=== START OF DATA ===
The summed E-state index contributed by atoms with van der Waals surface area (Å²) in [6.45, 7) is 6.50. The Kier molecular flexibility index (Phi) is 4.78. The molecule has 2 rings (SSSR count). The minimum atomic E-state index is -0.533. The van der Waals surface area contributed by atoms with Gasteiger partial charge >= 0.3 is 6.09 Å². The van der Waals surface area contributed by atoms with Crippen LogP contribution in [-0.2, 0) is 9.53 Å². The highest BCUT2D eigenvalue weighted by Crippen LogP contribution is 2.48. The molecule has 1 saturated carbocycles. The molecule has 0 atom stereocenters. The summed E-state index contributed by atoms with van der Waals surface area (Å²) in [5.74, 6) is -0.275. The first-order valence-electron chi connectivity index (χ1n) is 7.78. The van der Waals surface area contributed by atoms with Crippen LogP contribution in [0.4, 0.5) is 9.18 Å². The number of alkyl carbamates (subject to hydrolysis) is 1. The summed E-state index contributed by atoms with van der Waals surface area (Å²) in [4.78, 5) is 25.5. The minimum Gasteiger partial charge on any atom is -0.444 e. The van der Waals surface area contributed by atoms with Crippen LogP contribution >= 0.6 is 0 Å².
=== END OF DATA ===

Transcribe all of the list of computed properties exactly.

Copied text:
The summed E-state index contributed by atoms with van der Waals surface area (Å²) in [6.45, 7) is 6.50. The Kier molecular flexibility index (Phi) is 4.78. The molecule has 2 rings (SSSR count). The minimum atomic E-state index is -0.533. The van der Waals surface area contributed by atoms with Gasteiger partial charge >= 0.3 is 6.09 Å². The van der Waals surface area contributed by atoms with Crippen LogP contribution in [-0.2, 0) is 9.53 Å². The highest BCUT2D eigenvalue weighted by Crippen LogP contribution is 2.48. The molecule has 1 saturated carbocycles. The molecule has 0 atom stereocenters. The summed E-state index contributed by atoms with van der Waals surface area (Å²) in [5.74, 6) is -0.275. The first-order valence-electron chi connectivity index (χ1n) is 7.78. The van der Waals surface area contributed by atoms with Crippen LogP contribution in [0.4, 0.5) is 9.18 Å². The number of alkyl carbamates (subject to hydrolysis) is 1. The summed E-state index contributed by atoms with van der Waals surface area (Å²) in [4.78, 5) is 25.5. The minimum Gasteiger partial charge on any atom is -0.444 e. The van der Waals surface area contributed by atoms with Crippen LogP contribution >= 0.6 is 0 Å².